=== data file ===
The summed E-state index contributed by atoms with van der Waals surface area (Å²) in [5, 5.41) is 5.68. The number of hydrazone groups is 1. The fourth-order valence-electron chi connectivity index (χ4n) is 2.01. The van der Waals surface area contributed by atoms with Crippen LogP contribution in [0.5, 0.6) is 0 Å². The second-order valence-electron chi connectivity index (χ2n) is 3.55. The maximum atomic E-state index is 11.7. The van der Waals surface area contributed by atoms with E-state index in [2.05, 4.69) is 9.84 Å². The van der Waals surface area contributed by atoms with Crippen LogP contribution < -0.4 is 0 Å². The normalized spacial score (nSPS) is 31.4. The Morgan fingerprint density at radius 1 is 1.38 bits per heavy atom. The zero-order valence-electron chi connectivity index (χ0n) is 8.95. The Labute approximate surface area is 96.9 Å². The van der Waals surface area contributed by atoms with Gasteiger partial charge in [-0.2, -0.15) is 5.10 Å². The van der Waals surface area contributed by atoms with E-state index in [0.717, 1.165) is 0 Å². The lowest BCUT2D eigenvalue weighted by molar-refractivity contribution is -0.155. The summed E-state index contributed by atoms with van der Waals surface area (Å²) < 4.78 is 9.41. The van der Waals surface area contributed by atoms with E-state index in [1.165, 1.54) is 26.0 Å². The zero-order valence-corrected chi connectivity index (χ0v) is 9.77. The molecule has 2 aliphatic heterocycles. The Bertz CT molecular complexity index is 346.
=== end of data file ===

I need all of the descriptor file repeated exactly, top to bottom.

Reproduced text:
The summed E-state index contributed by atoms with van der Waals surface area (Å²) in [5, 5.41) is 5.68. The number of hydrazone groups is 1. The fourth-order valence-electron chi connectivity index (χ4n) is 2.01. The van der Waals surface area contributed by atoms with Crippen LogP contribution in [0.5, 0.6) is 0 Å². The second-order valence-electron chi connectivity index (χ2n) is 3.55. The maximum atomic E-state index is 11.7. The van der Waals surface area contributed by atoms with E-state index in [2.05, 4.69) is 9.84 Å². The van der Waals surface area contributed by atoms with Crippen LogP contribution < -0.4 is 0 Å². The normalized spacial score (nSPS) is 31.4. The Morgan fingerprint density at radius 1 is 1.38 bits per heavy atom. The zero-order valence-electron chi connectivity index (χ0n) is 8.95. The Labute approximate surface area is 96.9 Å². The van der Waals surface area contributed by atoms with Gasteiger partial charge in [-0.2, -0.15) is 5.10 Å². The van der Waals surface area contributed by atoms with E-state index in [0.717, 1.165) is 0 Å². The lowest BCUT2D eigenvalue weighted by molar-refractivity contribution is -0.155. The summed E-state index contributed by atoms with van der Waals surface area (Å²) < 4.78 is 9.41. The van der Waals surface area contributed by atoms with E-state index in [1.165, 1.54) is 26.0 Å². The zero-order valence-corrected chi connectivity index (χ0v) is 9.77. The molecule has 2 aliphatic heterocycles. The Bertz CT molecular complexity index is 346.